Lane, now 21, is being lauded as “the breakout star of the year.” She now lives in L.A., has been linked romantically with American Honey co-star Shia LaBeouf, and is the subject of Oscar buzz.
“It’s, like, mind-blowing,” she said with a laugh. “Every day, I’m like, ‘Is this happening?’ ”
Straight outta Frisco
When she decided to go off with Arnold, it was a far cry from what she had been doing not too long before that: She was a student at Frisco’s Liberty High School, working as a waitress at On the Border, enjoying playing basketball, or hanging out with her older brother, Sergio.
But that was the whole point: to change the trajectory of her life.
After spring break in Panama City, some of her friends, as well as her father, were wary of her decision.
“Some of my friends were like [alarmed] at first because, obviously, it’s spring break and someone’s approaching you for a movie,” she said. “They were all looking [Arnold] up [online] the whole time and they definitely wouldn’t have left me alone with her if it didn’t feel right.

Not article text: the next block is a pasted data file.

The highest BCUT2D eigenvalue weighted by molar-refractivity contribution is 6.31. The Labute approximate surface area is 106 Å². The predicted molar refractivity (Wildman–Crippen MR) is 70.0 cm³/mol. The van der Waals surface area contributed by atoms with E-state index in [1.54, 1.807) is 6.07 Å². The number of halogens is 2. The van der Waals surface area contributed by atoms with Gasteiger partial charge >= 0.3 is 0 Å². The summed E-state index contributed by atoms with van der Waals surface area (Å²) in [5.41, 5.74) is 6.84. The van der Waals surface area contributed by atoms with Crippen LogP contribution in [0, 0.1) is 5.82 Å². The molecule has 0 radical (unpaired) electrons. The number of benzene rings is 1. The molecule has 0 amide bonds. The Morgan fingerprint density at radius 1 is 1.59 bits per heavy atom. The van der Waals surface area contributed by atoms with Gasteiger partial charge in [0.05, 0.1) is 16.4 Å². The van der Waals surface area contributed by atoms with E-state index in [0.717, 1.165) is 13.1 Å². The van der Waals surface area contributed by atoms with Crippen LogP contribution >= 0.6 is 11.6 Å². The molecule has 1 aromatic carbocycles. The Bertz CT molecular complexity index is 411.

“I ended up having to stay a week longer in Florida. I called [my parents] and told them. My mom was down for it. My dad, and everyone else, were like ‘What are you doing?’ It was a little hard.”
The extra time was spent having Lane improvise with the other actors, many of whom were also non-professionals. As Lane was cast just three weeks before the start of filming, there wasn’t much time to get Arnold’s young charges to coalesce.
Lane’s role in American Honey is pivotal, as she’s not only a love interest for LaBeouf’s wild-boy character, but the audience sees this crazy, nomadic world in which she’s suddenly immersed through her eyes.